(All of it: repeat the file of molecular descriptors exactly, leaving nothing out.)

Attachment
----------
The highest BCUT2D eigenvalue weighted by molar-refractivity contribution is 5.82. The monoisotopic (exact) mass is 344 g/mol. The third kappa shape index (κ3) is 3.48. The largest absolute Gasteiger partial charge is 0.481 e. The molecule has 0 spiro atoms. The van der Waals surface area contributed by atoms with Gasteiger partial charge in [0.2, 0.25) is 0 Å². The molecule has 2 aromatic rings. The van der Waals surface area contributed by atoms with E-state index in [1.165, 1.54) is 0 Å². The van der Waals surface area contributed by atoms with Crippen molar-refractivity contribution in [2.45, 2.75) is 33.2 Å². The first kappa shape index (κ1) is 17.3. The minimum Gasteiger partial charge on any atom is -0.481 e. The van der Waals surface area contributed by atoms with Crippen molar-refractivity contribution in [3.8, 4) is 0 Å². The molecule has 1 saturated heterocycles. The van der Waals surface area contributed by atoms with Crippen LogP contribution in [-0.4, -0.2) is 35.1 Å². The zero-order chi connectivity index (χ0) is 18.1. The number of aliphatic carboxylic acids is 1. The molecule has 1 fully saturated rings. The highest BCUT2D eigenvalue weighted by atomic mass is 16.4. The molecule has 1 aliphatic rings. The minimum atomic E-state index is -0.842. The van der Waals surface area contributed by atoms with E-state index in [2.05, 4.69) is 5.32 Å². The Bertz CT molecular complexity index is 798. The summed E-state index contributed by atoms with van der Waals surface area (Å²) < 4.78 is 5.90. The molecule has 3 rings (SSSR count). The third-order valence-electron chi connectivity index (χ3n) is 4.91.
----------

The highest BCUT2D eigenvalue weighted by molar-refractivity contribution is 5.82. The monoisotopic (exact) mass is 344 g/mol. The third kappa shape index (κ3) is 3.48. The largest absolute Gasteiger partial charge is 0.481 e. The molecule has 0 spiro atoms. The van der Waals surface area contributed by atoms with Gasteiger partial charge in [0.2, 0.25) is 0 Å². The molecule has 2 aromatic rings. The van der Waals surface area contributed by atoms with E-state index in [1.165, 1.54) is 0 Å². The van der Waals surface area contributed by atoms with Crippen molar-refractivity contribution in [2.45, 2.75) is 33.2 Å². The first kappa shape index (κ1) is 17.3. The minimum Gasteiger partial charge on any atom is -0.481 e. The van der Waals surface area contributed by atoms with Crippen molar-refractivity contribution in [3.8, 4) is 0 Å². The molecule has 1 saturated heterocycles. The van der Waals surface area contributed by atoms with Crippen LogP contribution in [-0.4, -0.2) is 35.1 Å². The zero-order chi connectivity index (χ0) is 18.1. The number of aliphatic carboxylic acids is 1. The molecule has 1 fully saturated rings. The highest BCUT2D eigenvalue weighted by atomic mass is 16.4. The molecule has 1 aliphatic rings. The minimum atomic E-state index is -0.842. The van der Waals surface area contributed by atoms with E-state index in [2.05, 4.69) is 5.32 Å². The Bertz CT molecular complexity index is 798. The summed E-state index contributed by atoms with van der Waals surface area (Å²) < 4.78 is 5.90. The molecule has 3 rings (SSSR count). The third-order valence-electron chi connectivity index (χ3n) is 4.91.